Wednesday, June 08, 2005
Yesterday, my friend and I attended our last French class for the school year and decided to visit a museum in the afternoon. We took the bus to the other side of town and walked around St. Germain before finding the museum. If it's Tuesday (or Monday), there is a high chance that the museum you plan to visit is closed. We were thinking we should check before we left, but we were being spontaneous... Unfortunately, the museum was closed.
So instead we walked down rue du Bac, a street in the 7th that leads to the Seine and has some lovely shops. My friend, who's leaving Paris this summer had rue du Bac on her list of things to do. So we meandered down the street... looking at old poster stores and linen shops. Rue du Bac is also a street that Adam Gopnik mentioned a lot in his book Paris to the Moon (I've mentioned this guy so many times I'm beginning to realize how much of an impact his book has had on my life in Paris). One store that Mr. Gopnik loved to visit with his son was Deyrolle.
I hate to even blog about Deyrolle because it's one of those lesser known places that everyone knows about. Does that make sense? When you mention Deyrolle you always get an "oh, that place" kind of response. It's got an interesting reputation. When I put Deyrolle into a google search, the first thing that came up was a site proclaiming Deyrolle as the "strangest shop in all of Paris." It's a taxidermy shop and much more.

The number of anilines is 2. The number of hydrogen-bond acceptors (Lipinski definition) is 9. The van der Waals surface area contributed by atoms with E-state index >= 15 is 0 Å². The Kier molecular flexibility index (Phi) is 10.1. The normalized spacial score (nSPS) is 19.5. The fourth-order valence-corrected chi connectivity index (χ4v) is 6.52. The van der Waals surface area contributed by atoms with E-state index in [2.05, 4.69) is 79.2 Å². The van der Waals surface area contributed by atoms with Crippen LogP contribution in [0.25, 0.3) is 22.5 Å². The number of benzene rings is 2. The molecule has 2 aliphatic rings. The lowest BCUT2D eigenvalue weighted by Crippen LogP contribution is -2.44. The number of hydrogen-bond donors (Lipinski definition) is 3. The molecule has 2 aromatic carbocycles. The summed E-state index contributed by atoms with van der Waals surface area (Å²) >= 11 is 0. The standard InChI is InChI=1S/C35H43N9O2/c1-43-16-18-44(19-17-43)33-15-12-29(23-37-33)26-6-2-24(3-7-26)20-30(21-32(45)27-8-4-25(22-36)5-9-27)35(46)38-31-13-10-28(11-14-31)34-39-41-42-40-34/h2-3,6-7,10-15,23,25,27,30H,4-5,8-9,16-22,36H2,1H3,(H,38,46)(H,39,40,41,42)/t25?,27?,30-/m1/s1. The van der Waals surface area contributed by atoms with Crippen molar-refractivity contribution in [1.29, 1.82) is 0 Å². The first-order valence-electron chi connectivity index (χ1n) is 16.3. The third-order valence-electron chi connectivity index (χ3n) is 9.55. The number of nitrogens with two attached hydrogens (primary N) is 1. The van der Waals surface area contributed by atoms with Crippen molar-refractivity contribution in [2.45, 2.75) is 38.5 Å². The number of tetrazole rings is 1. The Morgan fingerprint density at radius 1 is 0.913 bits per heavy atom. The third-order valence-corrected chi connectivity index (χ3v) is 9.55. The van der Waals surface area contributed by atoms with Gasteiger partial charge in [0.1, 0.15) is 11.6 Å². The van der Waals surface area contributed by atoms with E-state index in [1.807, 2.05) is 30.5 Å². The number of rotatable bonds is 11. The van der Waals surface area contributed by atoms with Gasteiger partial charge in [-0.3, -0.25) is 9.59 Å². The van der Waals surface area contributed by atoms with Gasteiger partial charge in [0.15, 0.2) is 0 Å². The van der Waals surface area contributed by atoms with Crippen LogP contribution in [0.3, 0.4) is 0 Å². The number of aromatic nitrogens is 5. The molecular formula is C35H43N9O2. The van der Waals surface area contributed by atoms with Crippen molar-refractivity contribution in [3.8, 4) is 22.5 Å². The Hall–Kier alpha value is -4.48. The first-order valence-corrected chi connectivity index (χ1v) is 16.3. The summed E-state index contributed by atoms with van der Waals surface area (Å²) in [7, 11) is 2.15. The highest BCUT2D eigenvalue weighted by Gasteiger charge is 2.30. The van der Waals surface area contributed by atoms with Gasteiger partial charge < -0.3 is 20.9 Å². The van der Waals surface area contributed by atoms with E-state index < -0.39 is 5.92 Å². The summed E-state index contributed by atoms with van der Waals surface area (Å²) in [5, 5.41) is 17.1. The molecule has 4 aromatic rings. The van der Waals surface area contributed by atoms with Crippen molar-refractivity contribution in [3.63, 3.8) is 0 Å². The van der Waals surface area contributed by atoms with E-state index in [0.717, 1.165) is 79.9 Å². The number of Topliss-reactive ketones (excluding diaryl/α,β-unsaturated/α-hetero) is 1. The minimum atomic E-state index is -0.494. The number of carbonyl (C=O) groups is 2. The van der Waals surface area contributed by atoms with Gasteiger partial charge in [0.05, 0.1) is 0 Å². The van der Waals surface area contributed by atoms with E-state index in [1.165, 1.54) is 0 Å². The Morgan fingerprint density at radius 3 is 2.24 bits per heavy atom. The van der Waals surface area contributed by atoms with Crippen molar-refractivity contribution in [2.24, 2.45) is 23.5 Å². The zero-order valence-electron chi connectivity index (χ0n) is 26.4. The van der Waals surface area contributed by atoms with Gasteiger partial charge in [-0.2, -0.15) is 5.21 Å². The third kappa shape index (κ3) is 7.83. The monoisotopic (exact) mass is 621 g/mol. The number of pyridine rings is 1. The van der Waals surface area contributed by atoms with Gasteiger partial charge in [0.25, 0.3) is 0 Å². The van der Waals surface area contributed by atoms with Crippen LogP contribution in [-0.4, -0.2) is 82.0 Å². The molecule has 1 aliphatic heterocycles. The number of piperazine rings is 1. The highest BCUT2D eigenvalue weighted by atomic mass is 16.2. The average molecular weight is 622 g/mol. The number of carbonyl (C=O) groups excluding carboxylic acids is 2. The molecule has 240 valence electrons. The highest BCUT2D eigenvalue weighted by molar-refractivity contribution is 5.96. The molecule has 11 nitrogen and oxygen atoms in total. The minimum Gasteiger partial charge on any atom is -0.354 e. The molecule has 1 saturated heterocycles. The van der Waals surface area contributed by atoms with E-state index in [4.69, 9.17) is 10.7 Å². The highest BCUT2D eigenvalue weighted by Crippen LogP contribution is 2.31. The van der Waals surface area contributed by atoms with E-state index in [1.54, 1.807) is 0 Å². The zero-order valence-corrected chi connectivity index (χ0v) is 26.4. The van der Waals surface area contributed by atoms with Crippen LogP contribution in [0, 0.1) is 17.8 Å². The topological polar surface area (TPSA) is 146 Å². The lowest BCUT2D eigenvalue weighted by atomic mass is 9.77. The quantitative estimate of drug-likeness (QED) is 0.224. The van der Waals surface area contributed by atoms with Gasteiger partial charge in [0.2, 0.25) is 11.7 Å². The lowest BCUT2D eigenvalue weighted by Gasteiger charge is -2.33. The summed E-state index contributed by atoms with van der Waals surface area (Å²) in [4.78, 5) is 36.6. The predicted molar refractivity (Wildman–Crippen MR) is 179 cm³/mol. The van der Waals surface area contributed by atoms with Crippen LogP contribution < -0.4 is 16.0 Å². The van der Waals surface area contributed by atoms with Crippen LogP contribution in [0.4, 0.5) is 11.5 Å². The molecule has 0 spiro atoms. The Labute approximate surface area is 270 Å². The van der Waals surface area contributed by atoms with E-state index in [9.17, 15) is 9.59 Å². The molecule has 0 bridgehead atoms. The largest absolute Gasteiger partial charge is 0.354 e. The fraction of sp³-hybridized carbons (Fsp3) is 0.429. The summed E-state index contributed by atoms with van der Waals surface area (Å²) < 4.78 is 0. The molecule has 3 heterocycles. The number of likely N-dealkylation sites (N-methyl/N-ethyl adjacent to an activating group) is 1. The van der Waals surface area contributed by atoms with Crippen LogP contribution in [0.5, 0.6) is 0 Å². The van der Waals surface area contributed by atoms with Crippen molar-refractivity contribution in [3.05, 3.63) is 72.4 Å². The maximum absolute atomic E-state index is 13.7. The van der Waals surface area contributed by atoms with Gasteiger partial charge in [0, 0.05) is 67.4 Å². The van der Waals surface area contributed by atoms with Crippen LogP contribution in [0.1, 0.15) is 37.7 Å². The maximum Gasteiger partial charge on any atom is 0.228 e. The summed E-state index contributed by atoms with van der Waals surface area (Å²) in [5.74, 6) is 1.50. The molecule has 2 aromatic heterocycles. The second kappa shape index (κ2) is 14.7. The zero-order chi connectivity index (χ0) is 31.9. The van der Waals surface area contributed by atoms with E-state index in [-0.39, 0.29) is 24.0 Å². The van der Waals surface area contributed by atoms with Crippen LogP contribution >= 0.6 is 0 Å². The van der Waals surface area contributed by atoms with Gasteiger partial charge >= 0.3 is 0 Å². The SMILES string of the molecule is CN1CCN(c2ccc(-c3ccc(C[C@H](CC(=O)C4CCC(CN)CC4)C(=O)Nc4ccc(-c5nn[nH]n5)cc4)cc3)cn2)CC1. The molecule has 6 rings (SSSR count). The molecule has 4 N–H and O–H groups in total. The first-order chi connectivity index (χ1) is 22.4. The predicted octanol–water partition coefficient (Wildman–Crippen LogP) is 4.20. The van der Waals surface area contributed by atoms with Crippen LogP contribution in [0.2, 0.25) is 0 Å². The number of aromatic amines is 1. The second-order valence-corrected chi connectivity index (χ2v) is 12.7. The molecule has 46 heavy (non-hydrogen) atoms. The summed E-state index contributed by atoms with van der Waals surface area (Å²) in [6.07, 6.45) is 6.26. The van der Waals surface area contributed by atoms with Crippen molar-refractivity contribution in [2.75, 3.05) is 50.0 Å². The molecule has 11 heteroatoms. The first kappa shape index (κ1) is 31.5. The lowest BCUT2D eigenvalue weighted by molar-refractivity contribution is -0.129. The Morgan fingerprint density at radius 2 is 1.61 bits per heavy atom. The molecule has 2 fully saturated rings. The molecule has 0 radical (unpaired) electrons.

As I entered the store, they had two stuffed standing deer in gardening aprons. This isn't your typical store. Deyrolle has been located at it's current location since 1881. The store is now owned by the Le Prince Jardinier company, which is based on the main floor (and they apparently think it's funny to dress deer up in aprons). Deyrolle and all the stuffed animals are upstairs.
Upstairs you find all sorts of animals in all sorts of sizes....a lion, an elephant, birds, a zebra, cats, dogs, butterflies.... you feel like you're walking through a natural history museum.
This is an great place to come on a rainy day with kids, especially if your children like bugs and animals. Since it's a store, there is no charge. However, if the weather is nice, I'd head to the Eiffel Tower or one of the many other interesting places Paris has to offer.
-- said Auntie M in Paris
I now live with my husband in Aviano, Italy where a good number of Americans live and work due to a military base being close by. My husband is not active duty but a civilian (he is retired USAF). I am planning a trip to Paris when his daughter comes visit in July and would like to ask you a couple of questions of the La Defense area. May I e-mail you or ask you the question directly on this blog?
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